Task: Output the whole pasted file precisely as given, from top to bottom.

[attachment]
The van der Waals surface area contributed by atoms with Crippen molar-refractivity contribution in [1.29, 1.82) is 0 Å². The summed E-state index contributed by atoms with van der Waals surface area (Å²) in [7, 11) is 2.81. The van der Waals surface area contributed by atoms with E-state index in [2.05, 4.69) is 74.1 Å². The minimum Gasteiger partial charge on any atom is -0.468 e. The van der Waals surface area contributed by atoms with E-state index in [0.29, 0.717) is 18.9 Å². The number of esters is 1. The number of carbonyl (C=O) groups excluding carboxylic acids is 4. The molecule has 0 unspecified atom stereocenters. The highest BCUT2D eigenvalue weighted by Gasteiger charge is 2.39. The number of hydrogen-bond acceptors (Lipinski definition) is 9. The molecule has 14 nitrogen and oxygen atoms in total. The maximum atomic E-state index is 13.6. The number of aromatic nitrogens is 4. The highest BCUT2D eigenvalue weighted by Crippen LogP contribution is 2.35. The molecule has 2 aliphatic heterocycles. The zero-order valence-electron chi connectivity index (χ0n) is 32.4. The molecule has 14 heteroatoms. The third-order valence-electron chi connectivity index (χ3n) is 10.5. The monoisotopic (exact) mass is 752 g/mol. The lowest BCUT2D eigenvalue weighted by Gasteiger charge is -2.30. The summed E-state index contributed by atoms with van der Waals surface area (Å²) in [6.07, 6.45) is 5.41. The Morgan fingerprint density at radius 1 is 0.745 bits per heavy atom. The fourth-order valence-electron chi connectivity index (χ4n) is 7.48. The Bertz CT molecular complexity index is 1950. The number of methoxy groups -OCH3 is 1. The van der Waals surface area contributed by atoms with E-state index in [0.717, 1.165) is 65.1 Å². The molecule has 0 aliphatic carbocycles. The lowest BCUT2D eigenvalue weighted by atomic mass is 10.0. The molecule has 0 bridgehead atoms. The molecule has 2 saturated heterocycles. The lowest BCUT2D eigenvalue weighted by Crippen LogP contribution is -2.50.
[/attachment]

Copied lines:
The van der Waals surface area contributed by atoms with Crippen molar-refractivity contribution in [1.29, 1.82) is 0 Å². The summed E-state index contributed by atoms with van der Waals surface area (Å²) in [7, 11) is 2.81. The van der Waals surface area contributed by atoms with E-state index in [2.05, 4.69) is 74.1 Å². The minimum Gasteiger partial charge on any atom is -0.468 e. The van der Waals surface area contributed by atoms with E-state index in [0.29, 0.717) is 18.9 Å². The number of esters is 1. The number of carbonyl (C=O) groups excluding carboxylic acids is 4. The molecule has 0 unspecified atom stereocenters. The highest BCUT2D eigenvalue weighted by Gasteiger charge is 2.39. The number of hydrogen-bond acceptors (Lipinski definition) is 9. The molecule has 14 nitrogen and oxygen atoms in total. The maximum atomic E-state index is 13.6. The number of aromatic nitrogens is 4. The highest BCUT2D eigenvalue weighted by Crippen LogP contribution is 2.35. The molecule has 2 aliphatic heterocycles. The zero-order valence-electron chi connectivity index (χ0n) is 32.4. The molecule has 14 heteroatoms. The third-order valence-electron chi connectivity index (χ3n) is 10.5. The monoisotopic (exact) mass is 752 g/mol. The lowest BCUT2D eigenvalue weighted by Gasteiger charge is -2.30. The summed E-state index contributed by atoms with van der Waals surface area (Å²) in [6.07, 6.45) is 5.41. The Morgan fingerprint density at radius 1 is 0.745 bits per heavy atom. The fourth-order valence-electron chi connectivity index (χ4n) is 7.48. The Bertz CT molecular complexity index is 1950. The number of methoxy groups -OCH3 is 1. The van der Waals surface area contributed by atoms with E-state index in [0.717, 1.165) is 65.1 Å². The molecule has 0 aliphatic carbocycles. The lowest BCUT2D eigenvalue weighted by atomic mass is 10.0. The molecule has 0 bridgehead atoms. The molecule has 2 saturated heterocycles. The lowest BCUT2D eigenvalue weighted by Crippen LogP contribution is -2.50.